“IN WITNESS WHEREOF, the Parties hereto have caused this Agreement to be executed by their officers or duly authorized representatives.”
Usually, just above the signature block of most contracts, this short representation doesn’t get much attention. So, just who are these officers and duly authorized representatives? Do they actually have the ability to legally bind their company? Are they acting within their authority?
We exercise our understanding of authority on a daily basis. In our personal lives, for example, we sign a check for a purchase or authorize a medical provider to access our private health information. Likewise, most married folks check in with their spouse before committing to a “big” purchase or bringing home a new puppy. The failure to do so can result in the “you did what?” conversation – it’s generally better to avoid this result.
The same is true for businesses. Officers and/or employees in a business have certain levels and limits of authority. For officers (and perhaps directors) it should be expressed in writing as part of the corporate bylaws. For managers and staff it should be in a job description, but is more likely acquired by implication over time as part of job responsibilities and work assignments. Just like our personal lives, if we overstep our bounds, the boss will no doubt begin the conversation with: “You did what?” This can, however, lead to legal counsel declaring: “You didn’t have authority to do that.” Another result that is best avoided.
How is corporate authority obtained? How can we better understand when to seek confirmation of corporate authority? The answer lies in part in understanding the source of your authority and how actions bind companies.
Authority to legally bind a business or create an enforceable contract typically comes in one of two forms: “actual” or “apparent” authority. These sources of authority are quite different but can be equally binding. Understanding the differences can be a key to better decision making as part of your day to day work and ultimately protect your business from unwanted results.
It is generally good law that a principal (i.e. company) is responsible for the actions of its agents. Without describing the exceptions to this broad statement, the authority to bind a business is often specifically granted to officers (and perhaps directors) as part of the written corporate bylaws or other approved corporate resolutions. These approvals may come with limitations on the scope and/or dollar value of the authority for officers depending on their level in the organization. This is often referred to as “signature authority” or an authority matrix. When your approval to bind a business is expressed in this way the authority is “express” actual authority. Express actual authority need not be in writing; you can also get express authority orally from a superior to do a particular task or represent that you are authorized to bind the business. The other way businesses provide actual authority is via what is known as “implied” actual authority. Implied authority is usually a result of a pattern of approvals to perform certain tasks, or represent that you are authorized to bind a business, that result in an understanding that you are authorized to perform similar functions in the future. You are approved to do a certain thing and then do so over and over again without seeking additional confirmation each time the task arises. Over time this is your “implied” actual authority.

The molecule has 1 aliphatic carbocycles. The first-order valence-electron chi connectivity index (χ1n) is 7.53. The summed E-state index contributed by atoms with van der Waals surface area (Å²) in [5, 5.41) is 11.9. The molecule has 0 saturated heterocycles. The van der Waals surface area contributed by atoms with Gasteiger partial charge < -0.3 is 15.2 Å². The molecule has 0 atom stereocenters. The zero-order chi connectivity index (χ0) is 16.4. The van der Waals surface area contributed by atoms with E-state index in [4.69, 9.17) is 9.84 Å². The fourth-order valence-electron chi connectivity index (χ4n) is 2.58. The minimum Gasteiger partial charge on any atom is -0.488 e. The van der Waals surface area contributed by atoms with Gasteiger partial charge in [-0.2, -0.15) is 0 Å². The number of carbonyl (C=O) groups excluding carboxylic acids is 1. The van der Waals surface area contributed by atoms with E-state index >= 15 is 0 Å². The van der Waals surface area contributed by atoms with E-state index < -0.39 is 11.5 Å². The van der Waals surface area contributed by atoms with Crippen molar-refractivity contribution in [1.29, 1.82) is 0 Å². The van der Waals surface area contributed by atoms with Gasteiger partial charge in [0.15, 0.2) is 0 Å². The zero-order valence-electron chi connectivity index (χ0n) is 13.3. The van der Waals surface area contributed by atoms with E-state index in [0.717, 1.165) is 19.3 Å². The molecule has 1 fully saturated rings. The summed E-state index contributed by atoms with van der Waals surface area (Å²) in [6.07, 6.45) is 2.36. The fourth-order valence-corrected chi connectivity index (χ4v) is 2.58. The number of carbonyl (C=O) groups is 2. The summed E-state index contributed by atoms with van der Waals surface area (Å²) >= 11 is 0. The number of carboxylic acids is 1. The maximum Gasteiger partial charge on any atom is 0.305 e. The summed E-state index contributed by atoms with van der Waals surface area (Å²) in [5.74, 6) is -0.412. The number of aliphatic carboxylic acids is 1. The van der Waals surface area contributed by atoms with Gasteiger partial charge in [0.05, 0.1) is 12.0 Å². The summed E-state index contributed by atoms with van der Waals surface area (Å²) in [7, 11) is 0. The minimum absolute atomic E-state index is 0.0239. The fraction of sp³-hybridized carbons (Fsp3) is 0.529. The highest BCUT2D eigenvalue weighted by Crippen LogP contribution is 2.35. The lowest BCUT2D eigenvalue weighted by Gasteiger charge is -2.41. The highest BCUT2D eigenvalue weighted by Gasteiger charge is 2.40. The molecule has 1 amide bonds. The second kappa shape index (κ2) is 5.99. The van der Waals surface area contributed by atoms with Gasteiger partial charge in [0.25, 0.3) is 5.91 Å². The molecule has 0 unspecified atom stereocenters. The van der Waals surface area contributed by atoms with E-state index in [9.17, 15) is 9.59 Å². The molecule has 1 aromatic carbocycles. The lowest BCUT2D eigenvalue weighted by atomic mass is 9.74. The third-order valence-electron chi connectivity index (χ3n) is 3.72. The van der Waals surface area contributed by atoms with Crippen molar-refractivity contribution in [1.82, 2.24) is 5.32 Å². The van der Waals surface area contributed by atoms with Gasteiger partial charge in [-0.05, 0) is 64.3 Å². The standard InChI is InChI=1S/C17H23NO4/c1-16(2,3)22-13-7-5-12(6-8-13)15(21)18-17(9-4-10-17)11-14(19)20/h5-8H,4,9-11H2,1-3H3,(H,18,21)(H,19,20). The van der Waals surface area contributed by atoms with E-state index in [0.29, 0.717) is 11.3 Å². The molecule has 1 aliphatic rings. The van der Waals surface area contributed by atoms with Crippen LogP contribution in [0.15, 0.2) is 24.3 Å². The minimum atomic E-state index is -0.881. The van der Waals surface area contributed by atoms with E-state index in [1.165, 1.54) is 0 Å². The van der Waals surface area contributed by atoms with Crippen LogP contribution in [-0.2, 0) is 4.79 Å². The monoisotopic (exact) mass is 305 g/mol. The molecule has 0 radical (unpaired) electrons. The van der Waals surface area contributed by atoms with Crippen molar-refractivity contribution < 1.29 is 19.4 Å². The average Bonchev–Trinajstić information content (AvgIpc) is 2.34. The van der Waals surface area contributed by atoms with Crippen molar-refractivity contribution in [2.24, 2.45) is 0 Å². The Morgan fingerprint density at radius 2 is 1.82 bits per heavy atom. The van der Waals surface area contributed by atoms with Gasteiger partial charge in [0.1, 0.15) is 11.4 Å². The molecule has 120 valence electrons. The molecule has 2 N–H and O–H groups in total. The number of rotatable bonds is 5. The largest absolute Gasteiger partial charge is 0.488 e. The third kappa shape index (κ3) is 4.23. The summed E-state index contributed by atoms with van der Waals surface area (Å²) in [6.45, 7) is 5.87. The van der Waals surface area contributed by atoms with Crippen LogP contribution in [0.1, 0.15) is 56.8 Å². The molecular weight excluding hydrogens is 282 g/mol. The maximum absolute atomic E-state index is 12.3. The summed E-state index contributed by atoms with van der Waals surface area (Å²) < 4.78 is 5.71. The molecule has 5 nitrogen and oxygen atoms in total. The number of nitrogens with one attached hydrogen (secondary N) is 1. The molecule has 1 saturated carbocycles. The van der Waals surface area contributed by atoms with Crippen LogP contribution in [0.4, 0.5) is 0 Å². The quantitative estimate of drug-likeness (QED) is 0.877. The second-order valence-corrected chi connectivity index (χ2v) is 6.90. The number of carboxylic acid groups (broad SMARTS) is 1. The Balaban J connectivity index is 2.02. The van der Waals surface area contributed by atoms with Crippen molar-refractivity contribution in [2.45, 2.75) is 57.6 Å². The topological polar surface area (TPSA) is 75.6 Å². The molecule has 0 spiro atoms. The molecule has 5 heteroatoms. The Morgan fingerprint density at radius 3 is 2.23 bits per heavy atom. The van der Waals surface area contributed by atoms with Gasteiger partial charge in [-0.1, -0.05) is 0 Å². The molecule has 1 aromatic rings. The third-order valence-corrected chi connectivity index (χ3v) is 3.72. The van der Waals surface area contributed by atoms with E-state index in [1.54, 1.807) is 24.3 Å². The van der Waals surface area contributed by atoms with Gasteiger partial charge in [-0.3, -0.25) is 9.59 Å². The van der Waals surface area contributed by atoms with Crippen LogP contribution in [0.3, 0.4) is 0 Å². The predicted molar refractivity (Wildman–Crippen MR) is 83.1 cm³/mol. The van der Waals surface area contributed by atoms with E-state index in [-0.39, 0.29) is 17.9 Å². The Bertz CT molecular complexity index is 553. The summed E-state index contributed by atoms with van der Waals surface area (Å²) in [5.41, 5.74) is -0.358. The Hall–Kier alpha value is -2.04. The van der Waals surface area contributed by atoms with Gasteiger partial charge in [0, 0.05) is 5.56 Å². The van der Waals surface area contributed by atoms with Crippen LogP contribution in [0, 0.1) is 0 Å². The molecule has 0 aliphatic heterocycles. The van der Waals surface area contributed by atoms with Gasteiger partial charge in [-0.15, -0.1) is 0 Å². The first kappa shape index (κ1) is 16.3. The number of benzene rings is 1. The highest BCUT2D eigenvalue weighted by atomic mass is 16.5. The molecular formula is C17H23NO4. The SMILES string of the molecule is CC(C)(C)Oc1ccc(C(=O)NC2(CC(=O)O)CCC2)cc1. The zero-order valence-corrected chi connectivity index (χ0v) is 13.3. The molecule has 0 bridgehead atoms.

Separate from actual authority (express or implied) is “apparent” authority. This source of apparent authority is different from actual authority in that apparent authority is viewed from the third person. It is the other party to the contract and how they view the representations by you (and the business) that determine whether the contract will be considered legally binding. If the third party can be seen as reasonably viewing your representations and actions as those of the business, then it is more likely that such reliance will result in a binding contract or obligation. It is apparent authority that can create unexpected risk for a business because the business is not in control of how the third party views the facts that created the authority to bind.
If you are unsure of whether you have actual authority to perform a particular task or make certain representations it is best to ask first – before you bring home that new puppy.